Shawn Blore
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Shawn Blore
Tel:(55) 21-8102-4706

Shawn Blore
Tel:(55) 21-8102-4706

The Globe and Mail, Tuesday, June 28, 2005 12:00 AM Page A12



By Shawn Blore | The Globe and Mail

LA PAZ, BOLIVIA– The blockades around Bolivia's capital have been down for more than a week, and things have returned to relative calm after violent protests overturned the government of Carlos Mesa this month.

But the pressure for reform has not lessened, and the country's Congress and caretaker president, Eduardo Rodriguez, still face a challenging set of demands.

Principal among them are the nationalization of Bolivia's oil and gas sector and the formation of a constituent assembly with the power to rewrite Bolivia's constitution.

Protesters are also demanding a general election, which would most likely benefit Evo Morales, an Aymara Indian and the congressman who led the protests that toppled Mr. Mesa, the former president.

Mr. Morales, leader of Bolivia's largest opposition party, the MAS, or Movement Towards Socialism, rose to prominence as the head of Bolivia's coca-growers association, and came a close second in Bolivia's last presidential election in 2002.

In a strange turn, Mr. Morales was himself "blockaded" yesterday, and prevented from entering the city of San Julian in the Santa Cruz region by people still angry at the MAS blockades, which along with achieving their political objectives kept essential supplies from being distributed to ordinary people. The incident ended peacefully.

In his office recently, Mr. Morales, 45, was flanked by a pair of self-portraits covering most of the 4˝ metres between floor and ceiling. The crisis in Bolivia has raised once again the prospect of a run at the Bolivian presidency.

"If the people did choose me, I would accept," Mr. Morales said, "not just to oversee the profound social transformations that Bolivia wants, that Latin America wants, but also to take part in the struggle of Fidel Castro and of Hugo Chavez, the anti-imperialist struggle that the government of the United States calls the axis of evil, but that I'm convinced is truly an axis for humanity."

Such anti-U.S. rhetoric plays well in Bolivia, where U.S.-sponsored coca-eradication programs have engendered deep hostility among rural Bolivians. In the 2002 presidential election, Mr. Morales's poll numbers soared only after the U.S. ambassador threatened to cut off aid if Bolivians elected him.

His incendiary rhetorical sizzle is really a smokescreen for his party's more moderate political platform.

On Bolivia's energy sector, for example, many protesters called for "traditional" nationalization: the seizing of foreign-company assets, with or without compensation.

The MAS party is demanding only that contracts with foreign energy companies such as Spain's Repsol and Brazil's Petrobras -- most of which give Bolivia an 18-per-cent royalty on natural-gas exports -- be renegotiated to give the Bolivian government a larger share.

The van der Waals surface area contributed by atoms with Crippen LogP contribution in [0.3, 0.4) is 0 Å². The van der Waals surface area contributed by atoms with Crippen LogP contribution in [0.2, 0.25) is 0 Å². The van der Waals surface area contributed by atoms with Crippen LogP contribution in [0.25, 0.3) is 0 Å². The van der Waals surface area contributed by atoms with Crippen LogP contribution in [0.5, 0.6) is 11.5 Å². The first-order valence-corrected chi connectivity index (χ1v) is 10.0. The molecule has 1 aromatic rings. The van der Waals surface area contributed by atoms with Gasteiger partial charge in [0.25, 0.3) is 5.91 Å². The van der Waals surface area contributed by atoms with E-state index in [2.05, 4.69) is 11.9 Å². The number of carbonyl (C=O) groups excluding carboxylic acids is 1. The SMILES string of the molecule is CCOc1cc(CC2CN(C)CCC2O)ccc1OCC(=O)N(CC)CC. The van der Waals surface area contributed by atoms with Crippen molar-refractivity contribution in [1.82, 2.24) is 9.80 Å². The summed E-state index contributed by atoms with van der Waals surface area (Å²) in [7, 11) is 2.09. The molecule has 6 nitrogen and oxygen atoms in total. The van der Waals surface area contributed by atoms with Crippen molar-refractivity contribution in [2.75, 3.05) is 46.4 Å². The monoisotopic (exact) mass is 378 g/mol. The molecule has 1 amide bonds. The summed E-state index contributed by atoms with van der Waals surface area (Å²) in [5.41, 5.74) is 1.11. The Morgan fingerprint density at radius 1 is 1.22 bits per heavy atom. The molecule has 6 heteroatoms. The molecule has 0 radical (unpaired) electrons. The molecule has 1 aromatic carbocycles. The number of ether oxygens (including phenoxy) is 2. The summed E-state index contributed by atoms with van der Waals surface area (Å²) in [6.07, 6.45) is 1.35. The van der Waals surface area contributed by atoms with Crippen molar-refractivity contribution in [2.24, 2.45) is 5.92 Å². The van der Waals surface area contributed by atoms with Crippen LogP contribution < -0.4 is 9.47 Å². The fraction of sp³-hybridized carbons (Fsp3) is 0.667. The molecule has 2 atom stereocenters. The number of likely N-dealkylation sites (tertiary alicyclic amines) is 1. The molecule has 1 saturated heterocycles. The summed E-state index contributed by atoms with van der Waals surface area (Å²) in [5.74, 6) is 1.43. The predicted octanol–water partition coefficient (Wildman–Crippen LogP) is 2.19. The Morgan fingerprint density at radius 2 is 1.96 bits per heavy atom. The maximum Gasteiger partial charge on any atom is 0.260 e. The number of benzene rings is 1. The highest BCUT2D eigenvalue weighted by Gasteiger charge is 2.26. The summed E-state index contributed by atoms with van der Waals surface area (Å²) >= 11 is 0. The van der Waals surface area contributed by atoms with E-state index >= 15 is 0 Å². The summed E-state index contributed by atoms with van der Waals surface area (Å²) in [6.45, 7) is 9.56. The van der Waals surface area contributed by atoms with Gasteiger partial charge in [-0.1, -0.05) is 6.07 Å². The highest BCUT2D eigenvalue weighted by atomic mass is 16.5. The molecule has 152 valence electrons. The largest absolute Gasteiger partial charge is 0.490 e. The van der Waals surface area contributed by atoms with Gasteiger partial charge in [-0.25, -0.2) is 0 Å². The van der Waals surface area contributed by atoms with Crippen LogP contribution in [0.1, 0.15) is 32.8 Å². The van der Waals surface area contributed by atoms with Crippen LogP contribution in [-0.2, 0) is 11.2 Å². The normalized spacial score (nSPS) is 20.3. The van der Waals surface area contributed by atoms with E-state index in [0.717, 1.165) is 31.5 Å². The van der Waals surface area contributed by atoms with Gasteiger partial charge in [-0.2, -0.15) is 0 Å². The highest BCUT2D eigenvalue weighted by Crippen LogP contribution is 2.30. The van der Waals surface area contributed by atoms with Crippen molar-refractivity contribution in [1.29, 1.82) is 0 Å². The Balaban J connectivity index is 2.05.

Mr. Morales has steered a similarly two-tracked course through Bolivia's recent political crisis. Though a member of Congress, Mr. Morales encouraged the anti-government blockades and protests that forced the resignation of Mr. Mesa. Now that the crisis has abated, Mr. Morales is calling for the people to channel their desire for change back into electoral politics.

There are dangers in this double game. MAS's support for the chaos-inducing blockades has cost it support among Bolivia's middle classes. A poll published on June 15 in two Bolivian newspapers showed Mr. Morales had fallen to fourth place among voters considering potential presidential candidates.

Among one of the MAS's core constituencies, the radicalized poor of La Paz, months of blockades and years of near-constant political crisis -- Bolivia has had three presidents in the past three years -- have left a contempt for government and for politicians that may prove difficult for even a populist party such as the MAS to overcome.

From his office in Congress, Mr. Morales sees no danger that the people are losing faith in politics.

"If they march for hydrocarbons, for nationalization, if they take part in blockades, for the constituent assembly, that is political action." But in a humble neighbourhood clinging to the cliff that rings La Paz, Antonia Candia said she has soured on all politicians.
"I took part in the blockades," she said. "The only way to make the government listen is to blockade and to march."

She didn't rule out joining future barricades, but she said she doesn't plan to vote in any new elections: "I'm not going to vote for anything. So many times I voted. Put people in. Never saw anything. Next time I'm not going to vote. Not for MAS, not for anything."
Shawn Blore is a Freelance Correspondent based in Rio de Janeiro

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